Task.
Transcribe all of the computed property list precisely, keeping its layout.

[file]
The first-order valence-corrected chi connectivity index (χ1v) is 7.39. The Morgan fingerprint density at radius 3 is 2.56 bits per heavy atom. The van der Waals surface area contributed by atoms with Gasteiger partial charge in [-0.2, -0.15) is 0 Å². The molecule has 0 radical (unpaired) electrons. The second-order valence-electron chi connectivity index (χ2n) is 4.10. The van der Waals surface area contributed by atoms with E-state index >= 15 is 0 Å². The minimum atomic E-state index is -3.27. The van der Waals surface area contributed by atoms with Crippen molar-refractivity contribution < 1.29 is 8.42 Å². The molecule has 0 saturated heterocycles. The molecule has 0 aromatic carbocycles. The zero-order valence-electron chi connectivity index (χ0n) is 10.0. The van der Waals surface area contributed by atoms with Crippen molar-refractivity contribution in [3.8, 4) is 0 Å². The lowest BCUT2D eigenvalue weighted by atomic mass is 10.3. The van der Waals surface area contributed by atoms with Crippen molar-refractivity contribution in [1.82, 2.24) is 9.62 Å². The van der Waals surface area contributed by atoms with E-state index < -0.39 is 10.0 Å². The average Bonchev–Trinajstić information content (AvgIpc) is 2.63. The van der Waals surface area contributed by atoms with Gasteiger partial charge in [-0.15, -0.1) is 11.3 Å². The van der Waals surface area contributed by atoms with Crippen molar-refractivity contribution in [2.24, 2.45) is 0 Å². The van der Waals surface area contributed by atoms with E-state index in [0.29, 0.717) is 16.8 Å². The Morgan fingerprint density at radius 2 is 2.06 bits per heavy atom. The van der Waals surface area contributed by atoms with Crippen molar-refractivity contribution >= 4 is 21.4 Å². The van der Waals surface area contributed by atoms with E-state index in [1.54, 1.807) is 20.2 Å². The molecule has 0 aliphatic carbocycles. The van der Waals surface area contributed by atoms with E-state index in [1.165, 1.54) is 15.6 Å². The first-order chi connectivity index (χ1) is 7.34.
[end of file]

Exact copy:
The first-order valence-corrected chi connectivity index (χ1v) is 7.39. The Morgan fingerprint density at radius 3 is 2.56 bits per heavy atom. The van der Waals surface area contributed by atoms with Gasteiger partial charge in [-0.2, -0.15) is 0 Å². The molecule has 0 radical (unpaired) electrons. The second-order valence-electron chi connectivity index (χ2n) is 4.10. The van der Waals surface area contributed by atoms with E-state index >= 15 is 0 Å². The minimum atomic E-state index is -3.27. The van der Waals surface area contributed by atoms with Crippen molar-refractivity contribution < 1.29 is 8.42 Å². The molecule has 0 saturated heterocycles. The molecule has 0 aromatic carbocycles. The zero-order valence-electron chi connectivity index (χ0n) is 10.0. The van der Waals surface area contributed by atoms with Crippen molar-refractivity contribution in [3.8, 4) is 0 Å². The lowest BCUT2D eigenvalue weighted by atomic mass is 10.3. The van der Waals surface area contributed by atoms with Crippen molar-refractivity contribution in [1.82, 2.24) is 9.62 Å². The van der Waals surface area contributed by atoms with E-state index < -0.39 is 10.0 Å². The average Bonchev–Trinajstić information content (AvgIpc) is 2.63. The van der Waals surface area contributed by atoms with Gasteiger partial charge in [-0.15, -0.1) is 11.3 Å². The van der Waals surface area contributed by atoms with Crippen molar-refractivity contribution in [2.24, 2.45) is 0 Å². The van der Waals surface area contributed by atoms with E-state index in [0.29, 0.717) is 16.8 Å². The Morgan fingerprint density at radius 2 is 2.06 bits per heavy atom. The van der Waals surface area contributed by atoms with Crippen molar-refractivity contribution >= 4 is 21.4 Å². The van der Waals surface area contributed by atoms with E-state index in [1.54, 1.807) is 20.2 Å². The molecule has 0 aliphatic carbocycles. The van der Waals surface area contributed by atoms with E-state index in [1.165, 1.54) is 15.6 Å². The first-order chi connectivity index (χ1) is 7.34.